MINISTERY OF EDUCATION OF THE REPUBLIC OF BELARUS
Belarus State Economic University
«SOCIAL STRATIFICATION AND SOCIAL INEQUALITY»
Understanding of social stratification and social inequality
Social stratification is the dividing of a society into levels or strata based on wealth or power. It is regarded quite differently by the principal perspectives of sociology. Proponents of structural functionalism suggest that since social stratification exists in all societies, a hierarchy must be beneficial in helping to stabilize their existence. Conflict theorists emphasize the inaccessibility of resources and lack of social mobility in many stratified societies. Anyway, all theorists share the opinion that social stratification has to do with inequality.
Social inequality refers to the distribution of material wealth in a society. For instance, the current level of inequality is as follows: the richest 1% of people (with an average income of US $24,000) earns more than the poorest 60% of households in the world combined. Another illustration of this difference is the fact that the world’s three richest people alone possess more assets than 600 million least wealthy people combined.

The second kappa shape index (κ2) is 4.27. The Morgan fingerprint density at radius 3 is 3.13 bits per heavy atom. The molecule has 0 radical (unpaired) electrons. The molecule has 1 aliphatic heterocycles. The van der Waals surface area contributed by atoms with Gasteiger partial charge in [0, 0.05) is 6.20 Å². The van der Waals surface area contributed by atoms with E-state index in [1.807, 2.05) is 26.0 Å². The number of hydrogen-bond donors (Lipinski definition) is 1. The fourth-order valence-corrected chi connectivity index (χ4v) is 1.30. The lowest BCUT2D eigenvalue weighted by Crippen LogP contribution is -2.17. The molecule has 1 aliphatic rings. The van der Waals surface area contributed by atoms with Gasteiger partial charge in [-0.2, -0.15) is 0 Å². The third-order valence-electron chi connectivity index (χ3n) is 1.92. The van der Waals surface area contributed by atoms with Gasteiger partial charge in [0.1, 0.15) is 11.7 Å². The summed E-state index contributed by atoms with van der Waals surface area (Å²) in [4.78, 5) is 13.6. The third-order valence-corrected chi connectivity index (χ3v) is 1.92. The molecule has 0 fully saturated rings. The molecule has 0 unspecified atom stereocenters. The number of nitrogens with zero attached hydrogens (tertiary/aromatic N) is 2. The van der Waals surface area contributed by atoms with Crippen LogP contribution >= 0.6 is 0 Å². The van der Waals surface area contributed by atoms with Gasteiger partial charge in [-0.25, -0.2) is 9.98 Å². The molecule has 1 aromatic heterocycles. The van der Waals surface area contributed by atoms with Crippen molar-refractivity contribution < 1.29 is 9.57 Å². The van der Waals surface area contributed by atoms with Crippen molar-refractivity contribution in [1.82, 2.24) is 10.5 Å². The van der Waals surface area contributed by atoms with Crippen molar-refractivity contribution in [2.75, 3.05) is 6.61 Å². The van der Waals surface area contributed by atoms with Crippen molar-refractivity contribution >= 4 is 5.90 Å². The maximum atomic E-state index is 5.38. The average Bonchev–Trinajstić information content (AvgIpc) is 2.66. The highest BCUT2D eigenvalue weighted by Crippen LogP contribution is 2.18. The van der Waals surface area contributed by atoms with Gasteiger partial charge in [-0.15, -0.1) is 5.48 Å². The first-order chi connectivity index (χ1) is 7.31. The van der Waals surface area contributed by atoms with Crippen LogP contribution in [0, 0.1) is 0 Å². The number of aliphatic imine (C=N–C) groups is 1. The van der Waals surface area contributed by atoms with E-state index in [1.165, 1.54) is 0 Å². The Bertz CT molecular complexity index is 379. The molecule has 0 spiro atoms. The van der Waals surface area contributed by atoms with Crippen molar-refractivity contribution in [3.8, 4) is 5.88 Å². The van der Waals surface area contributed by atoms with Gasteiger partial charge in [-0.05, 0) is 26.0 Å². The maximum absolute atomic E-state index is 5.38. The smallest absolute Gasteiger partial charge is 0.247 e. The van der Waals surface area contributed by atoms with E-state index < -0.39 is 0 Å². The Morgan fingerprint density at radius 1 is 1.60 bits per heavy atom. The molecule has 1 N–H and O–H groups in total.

Although there appears to be a consensus of what constitutes social inequality, there is far less agreement over the causes of it. Many theorists accept inequality as a given, but some of them see inequality as the natural consequence of Social Darwinism, proved by gender, age, IQ or the wealth of nations. Others argue that inequality is in large part the negative consequence of destructive state policies (such as capitalism) and wars.
Some modern economic theories, such as the neoclassical school, have suggested that functioning of economy requires a certain level of unemployment; other theories, such as Keynesianism and socialism, dispute this alleged positive role of unemployment.
However, sociologists share the opinion that as soon as the society was reaching a higher economic and cultural level, social inequality between people was getting more and more obvious. Historically, inequality in a group might have been caused by division of labour: the more skilled the person was, the more and better products he could produce and exchange for more wealth. If the person was wealthy, he could impose his will on others and acquire more wealth that entailed professional, territorial, religious and other differentiations.
More important is the fact that wealth always entails power in the political sphere. In his famous work, On the Origins of Inequality among Men, R. Dahrendorf asserts that “the system of inequality which we call social stratification is only a secondary consequence of the social structure of power” and modern Russia is a good example to prove of.